cognitive impairment

How Cognitive Impairment Affects Fall Risk

Statistics concerning the elderly and falls are staggering.

According to the Centers for Disease Control and Prevention, one-fourth of the American population aged 65 and older falls each year. It is mind-boggling to realize that every 11 seconds, somewhere an older person is arriving at an emergency room for treatment due to a fall. Nearly every 20 minutes, an older adult dies because he or she fell.

The falls that happen to people over 65 accounts for more than 800,000 hospitalizations and over 27,000 deaths annually. Seventy-five percent of the $50 billion spent on the cost of these injuries is taken care of through Medicare. As early as next year, that financial toll is expected to rise to $67.7 billion due to more people reaching that age demographic.

Lowered Cognitive Function, Higher Fall Risk

Older adults experience some changes in cognitive function as part of the normal aging process. Usually, these changes are not severe enough to cause any major problems and the people who experience them make accommodations. Unfortunately, there are many who experience more dramatic changes and for those individuals, falling becomes an even greater risk.

When a person’s cognitive abilities are impaired to the point where he or she has trouble learning new things, concentrating, or remembering, serious problems develop. Losing the ability to make decisions about everyday activities such as self-care, taking medications, handling finances or going to appointments is a sign of substantial cognitive impairment.

Lowered cognitive function can result in lowered physical activity and depression. Isolation and feelings of helplessness are also frequently present in these conditions. The idea of falling, which plagues many older adults also contributes to inactivity and further physical decline.

All of these factors can increase a person’s risk of falling. As physical health declines, the risk of falling rises. Mental health has a direct impact on physical health for elders. Additionally, those with cognitive impairment are up to two or three times more likely to fall than individuals without cognitive impairment.

Creating a Safe Environment

There are measures that can be taken to minimize fall risk due to environmental factors. While creating a safe home environment may not eliminate the possibility of falling, it can help lower the risk due to unsafe conditions. Even minor changes can make a big difference when it comes to making the home a safer place.

Making sure the home is well lit, especially in high traffic areas is important. Dark hallways or stairways can increase the risk of falling. Electrical cords should be out of the way and walkways should be kept clear of obstacles. Something as minor as a piece of clothing or shoe can pose a falling hazard for an elderly person, particularly if he or she is cognitively impaired. It is important to understand that seniors with dementia or another form of cognitive impairment may not pay attention to those things which could cause them to fall.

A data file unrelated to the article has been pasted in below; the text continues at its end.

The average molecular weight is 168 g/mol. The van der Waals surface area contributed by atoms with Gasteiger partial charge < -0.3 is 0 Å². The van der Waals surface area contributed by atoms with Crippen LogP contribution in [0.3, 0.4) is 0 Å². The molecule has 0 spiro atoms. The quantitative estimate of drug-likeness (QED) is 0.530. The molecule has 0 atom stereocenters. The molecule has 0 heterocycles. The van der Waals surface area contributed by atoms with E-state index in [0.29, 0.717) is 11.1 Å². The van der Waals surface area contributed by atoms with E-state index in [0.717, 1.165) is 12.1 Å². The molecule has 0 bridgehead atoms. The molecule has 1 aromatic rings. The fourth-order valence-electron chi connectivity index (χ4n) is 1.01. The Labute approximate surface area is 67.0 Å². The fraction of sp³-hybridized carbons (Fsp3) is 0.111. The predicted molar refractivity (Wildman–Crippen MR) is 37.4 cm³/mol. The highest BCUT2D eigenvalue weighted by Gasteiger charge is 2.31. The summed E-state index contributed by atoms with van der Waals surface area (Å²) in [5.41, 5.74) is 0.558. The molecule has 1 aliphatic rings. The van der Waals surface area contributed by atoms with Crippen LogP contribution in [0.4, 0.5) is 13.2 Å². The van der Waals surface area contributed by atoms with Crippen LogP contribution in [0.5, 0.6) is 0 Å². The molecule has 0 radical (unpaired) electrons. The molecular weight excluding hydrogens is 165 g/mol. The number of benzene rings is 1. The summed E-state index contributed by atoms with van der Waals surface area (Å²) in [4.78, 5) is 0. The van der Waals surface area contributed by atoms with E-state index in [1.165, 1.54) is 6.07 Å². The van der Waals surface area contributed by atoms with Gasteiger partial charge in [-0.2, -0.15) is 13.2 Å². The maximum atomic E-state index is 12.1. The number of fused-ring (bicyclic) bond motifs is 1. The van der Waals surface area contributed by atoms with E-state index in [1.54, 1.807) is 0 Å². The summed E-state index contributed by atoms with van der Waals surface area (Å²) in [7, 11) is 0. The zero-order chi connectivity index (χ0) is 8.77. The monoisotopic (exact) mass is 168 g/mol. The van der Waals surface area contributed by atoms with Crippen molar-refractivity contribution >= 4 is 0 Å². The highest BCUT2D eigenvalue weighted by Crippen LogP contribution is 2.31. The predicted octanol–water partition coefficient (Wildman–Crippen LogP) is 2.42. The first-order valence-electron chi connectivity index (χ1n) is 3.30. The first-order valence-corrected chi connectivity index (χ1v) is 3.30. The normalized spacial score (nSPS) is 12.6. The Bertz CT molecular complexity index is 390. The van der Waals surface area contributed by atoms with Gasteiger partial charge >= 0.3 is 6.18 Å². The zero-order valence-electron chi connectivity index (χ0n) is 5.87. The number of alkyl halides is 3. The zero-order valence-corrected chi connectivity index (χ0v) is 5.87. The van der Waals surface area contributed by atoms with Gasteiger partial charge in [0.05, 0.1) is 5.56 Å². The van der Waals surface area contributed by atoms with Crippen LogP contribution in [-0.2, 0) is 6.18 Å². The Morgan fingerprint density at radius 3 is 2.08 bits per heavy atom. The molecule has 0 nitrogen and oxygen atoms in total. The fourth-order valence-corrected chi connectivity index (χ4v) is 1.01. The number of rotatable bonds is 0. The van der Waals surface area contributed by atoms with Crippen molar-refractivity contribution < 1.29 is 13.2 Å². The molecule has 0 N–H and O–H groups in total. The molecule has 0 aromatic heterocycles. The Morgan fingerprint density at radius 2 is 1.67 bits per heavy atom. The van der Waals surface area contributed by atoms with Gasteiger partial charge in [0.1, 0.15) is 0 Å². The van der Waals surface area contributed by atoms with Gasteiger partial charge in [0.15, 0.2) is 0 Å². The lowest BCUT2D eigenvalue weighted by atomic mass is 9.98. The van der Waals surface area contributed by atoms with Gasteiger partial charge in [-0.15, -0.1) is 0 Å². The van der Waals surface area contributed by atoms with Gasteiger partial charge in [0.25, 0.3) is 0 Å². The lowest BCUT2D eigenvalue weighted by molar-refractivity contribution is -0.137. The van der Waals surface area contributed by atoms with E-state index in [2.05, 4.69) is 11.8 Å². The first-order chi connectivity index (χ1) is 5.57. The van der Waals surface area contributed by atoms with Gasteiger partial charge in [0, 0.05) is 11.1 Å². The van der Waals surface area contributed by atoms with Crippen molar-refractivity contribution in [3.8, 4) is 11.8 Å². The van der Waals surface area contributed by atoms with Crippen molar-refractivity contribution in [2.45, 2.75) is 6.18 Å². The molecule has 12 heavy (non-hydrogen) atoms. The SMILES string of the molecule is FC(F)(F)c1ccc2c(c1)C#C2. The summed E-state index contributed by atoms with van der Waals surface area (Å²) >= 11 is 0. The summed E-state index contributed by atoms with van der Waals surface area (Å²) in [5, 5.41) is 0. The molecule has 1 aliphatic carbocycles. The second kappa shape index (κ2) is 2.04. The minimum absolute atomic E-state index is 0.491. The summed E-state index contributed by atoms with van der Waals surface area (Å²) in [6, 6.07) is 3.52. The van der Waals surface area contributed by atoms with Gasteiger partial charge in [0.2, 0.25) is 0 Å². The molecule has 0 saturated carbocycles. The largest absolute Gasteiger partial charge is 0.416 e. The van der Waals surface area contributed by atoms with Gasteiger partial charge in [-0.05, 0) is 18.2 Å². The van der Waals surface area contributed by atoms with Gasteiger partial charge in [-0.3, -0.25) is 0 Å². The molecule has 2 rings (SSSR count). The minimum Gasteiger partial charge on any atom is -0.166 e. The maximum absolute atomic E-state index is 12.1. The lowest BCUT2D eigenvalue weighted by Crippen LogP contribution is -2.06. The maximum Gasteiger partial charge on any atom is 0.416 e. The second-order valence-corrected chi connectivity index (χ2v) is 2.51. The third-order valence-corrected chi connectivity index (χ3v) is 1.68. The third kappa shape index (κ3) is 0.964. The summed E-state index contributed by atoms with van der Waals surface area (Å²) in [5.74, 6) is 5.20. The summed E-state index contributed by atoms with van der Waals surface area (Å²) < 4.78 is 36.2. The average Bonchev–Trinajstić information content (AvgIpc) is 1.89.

The bathroom can be a very dangerous place for slips and falls at any age. For seniors, make sure any rugs on the floor are secure and slip-proof. The shower or bathtub should have a non-slip mat or some other method of making sure no one will slip. Grip bars to hold onto while entering or exiting the shower or bathtub are also important.

There are resources available for home audits. A home audit can identify those areas which could be detrimental to the health of a senior. It also provides suggestions on what measures can be taken to rectify the problem areas. Checklists highlighting potential risks are available online.

Addressing Health Issues

Mental and physical health are important in lowering the risk of falling. Keeping up with medications and understanding their side effects can help too. Some medications may cause dizziness; others may cause drowsiness. Knowing the side effects gives you an opportunity to adjust or, make accommodations as necessary.

Losing strength and balance increases the risk of falling; cognitive impairment only adds to the equation. It creates deficiencies in a person’s ability to pay attention to things, switches between tasks and ignores irrelevant information. This, along with poor physical health, can leave a person more vulnerable to falling. Exercise, gait training, and balance exercises can help lower the risk.

Bending over to pick up a piece of paper from the floor could put a physically weak person off-center and cause him or her to topple over. A person who knows their limitations may not be so inclined to pick up the paper and will instead choose to ask someone else to do it, or if in good physical condition, may pick it up without losing balance.

There are many reasons why senior citizens are more prone to falling and becoming injured or dying as a result. We may not be able to prevent all falls; however, there are things we can do to lower the risks. Creating a safe home environment, staying physically fit and addressing health issues are among the most important.

At About Care Home Care, we provide excellent, professional in-home care. You or your loved one will have peace of mind knowing that your caregiver is a highly trained professional with years of experience. Call us today to find out more about what we have to offer at About Care Home Care.

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